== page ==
The building blocks are already in place for such an eventuality: the surveillance networks, the militarized police, the courts sanctioning the government’s methods, no matter how unlawful, and the detention facilities, whether private prisons or FEMA internment camps, to lock up the troublemakers.

History shows that the U.S. government is not averse to locking up its own citizens for its own purposes. One need only go back to the 1940s, when the federal government proclaimed that Japanese-Americans, labeled potential dissidents, could be put in concentration (a.k.a. internment) camps based only upon their ethnic origin, to see the lengths the federal government will go to in order to maintain “order” in the homeland.

The U.S. Supreme Court validated the detention program in Korematsu v. US (1944), concluding that the government’s need to ensure the safety of the country trumped personal liberties. That decision has never been overturned.

In fact, the creation of detention camps domestically has long been part of the government’s budget and operations, falling under the jurisdiction of the Federal Emergency Management Agency. FEMA’s murky history dates back to the 1970s, when President Jimmy Carter created it by way of an executive order merging many of the government’s disaster relief agencies into one large agency. During the 1980s, however, reports began to surface of secret military-type training exercises carried out by FEMA and the Department of Defense. Code named Rex-84, 34 federal agencies, including the CIA and the Secret Service, were trained on how to deal with domestic civil unrest.

Fast forward to 2009, when the Department of Homeland Security released two reports, one on “Rightwing Extremism,” which broadly defines rightwing extremists as individuals and groups “that are mainly antigovernment, rejecting federal authority in favor of state or local authority, or rejecting government authority entirely,” and one on “Leftwing Extremism,” which labeled environmental and animal rights activist groups as extremists. Both reports use the words terrorist and extremist interchangeably.

Shutterstock. Shutterstock.

These reports indicate that for the government, so-called extremism is not a partisan matter. Anyone seen as opposing the government—whether they’re Left, Right or somewhere in between—is a target, which brings us back, full circle, to where we started: With the NDAA’s indefinite detention provision, whose language is so broad and vague as to implicate anyone critical of the government.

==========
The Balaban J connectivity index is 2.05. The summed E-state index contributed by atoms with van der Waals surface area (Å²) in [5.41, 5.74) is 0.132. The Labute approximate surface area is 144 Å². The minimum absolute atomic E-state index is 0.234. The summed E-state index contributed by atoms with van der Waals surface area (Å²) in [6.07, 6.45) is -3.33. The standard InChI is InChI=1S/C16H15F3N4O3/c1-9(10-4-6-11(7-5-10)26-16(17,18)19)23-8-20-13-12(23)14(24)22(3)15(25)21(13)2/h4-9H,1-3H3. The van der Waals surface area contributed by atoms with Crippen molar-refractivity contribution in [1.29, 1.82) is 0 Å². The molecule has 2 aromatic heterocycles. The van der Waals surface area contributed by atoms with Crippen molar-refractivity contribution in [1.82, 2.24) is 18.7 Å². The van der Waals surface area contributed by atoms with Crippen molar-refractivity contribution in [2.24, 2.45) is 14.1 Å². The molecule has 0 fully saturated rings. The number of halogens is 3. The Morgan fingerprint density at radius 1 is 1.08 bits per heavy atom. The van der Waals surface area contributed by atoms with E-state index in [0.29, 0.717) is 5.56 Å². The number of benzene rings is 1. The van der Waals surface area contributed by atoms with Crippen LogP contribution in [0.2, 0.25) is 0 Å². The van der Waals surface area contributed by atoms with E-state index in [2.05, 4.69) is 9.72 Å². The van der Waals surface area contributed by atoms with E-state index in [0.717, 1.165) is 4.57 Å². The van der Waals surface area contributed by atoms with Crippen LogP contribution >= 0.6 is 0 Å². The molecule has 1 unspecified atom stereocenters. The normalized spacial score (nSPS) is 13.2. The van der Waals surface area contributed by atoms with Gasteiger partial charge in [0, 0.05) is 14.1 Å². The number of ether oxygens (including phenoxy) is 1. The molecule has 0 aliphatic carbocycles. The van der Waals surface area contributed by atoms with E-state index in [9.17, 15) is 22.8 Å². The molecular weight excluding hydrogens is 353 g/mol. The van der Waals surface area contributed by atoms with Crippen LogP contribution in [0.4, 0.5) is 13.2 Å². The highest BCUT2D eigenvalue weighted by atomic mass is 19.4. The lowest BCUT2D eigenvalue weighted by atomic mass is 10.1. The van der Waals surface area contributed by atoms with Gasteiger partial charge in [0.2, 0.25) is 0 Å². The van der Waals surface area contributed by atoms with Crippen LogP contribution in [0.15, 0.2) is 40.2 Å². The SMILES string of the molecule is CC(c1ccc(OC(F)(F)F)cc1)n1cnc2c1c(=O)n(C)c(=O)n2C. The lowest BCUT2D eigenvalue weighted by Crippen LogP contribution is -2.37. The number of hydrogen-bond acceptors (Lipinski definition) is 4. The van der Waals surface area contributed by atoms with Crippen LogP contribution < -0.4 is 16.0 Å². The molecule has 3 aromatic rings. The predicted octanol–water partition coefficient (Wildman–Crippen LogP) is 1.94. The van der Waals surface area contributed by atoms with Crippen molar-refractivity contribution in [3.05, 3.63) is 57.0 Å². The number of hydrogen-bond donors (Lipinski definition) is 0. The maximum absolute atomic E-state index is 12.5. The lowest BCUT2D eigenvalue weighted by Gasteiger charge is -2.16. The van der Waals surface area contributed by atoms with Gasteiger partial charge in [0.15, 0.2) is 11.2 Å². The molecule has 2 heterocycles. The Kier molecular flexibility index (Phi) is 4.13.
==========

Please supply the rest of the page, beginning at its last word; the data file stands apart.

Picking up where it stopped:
Unfortunately, Americans haven’t been overly concerned about the rights of others, whether non-citizens or suspected terrorists, and now we’re the ones in the unenviable position of being targeted for indefinite detention by our own government. It will only be a matter of time before they learn the hard way that in a police state, it doesn’t matter who you are or how righteous you claim to be—eventually, you will be lumped in with everyone else and everything you do will be “wrong” and suspect.

Martin Niemoller learned that particular lesson the hard way. A German military officer turned theologian, Niemoller was an early supporter of Adolf Hitler’s rise to power. It was only when Hitler threatened to attack the churches that Niemoller openly opposed the regime. For his efforts, Neimoller was eventually interned in the Sachsenhausen and Dachau concentration camps from 1938 to 1945.

As Niemoller reportedly replied when asked by his cellmate why he ever supported the Nazi party:

I find myself wondering about that too. I wonder about it as much as I regret it. Hitler's assurance satisfied me at the time…I am paying for that mistake now; and not me alone, but thousands of other persons like me.

Constitutional attorney John W. Whitehead is founder and president of The Rutherford Institute and author of "A Government of Wolves: The Emerging American Police State." Whitehead can be contacted at johnw@rutherford.org.

TheBlaze contributor channel supports an open discourse on a range of views. The opinions expressed in this channel are solely those of each individual author.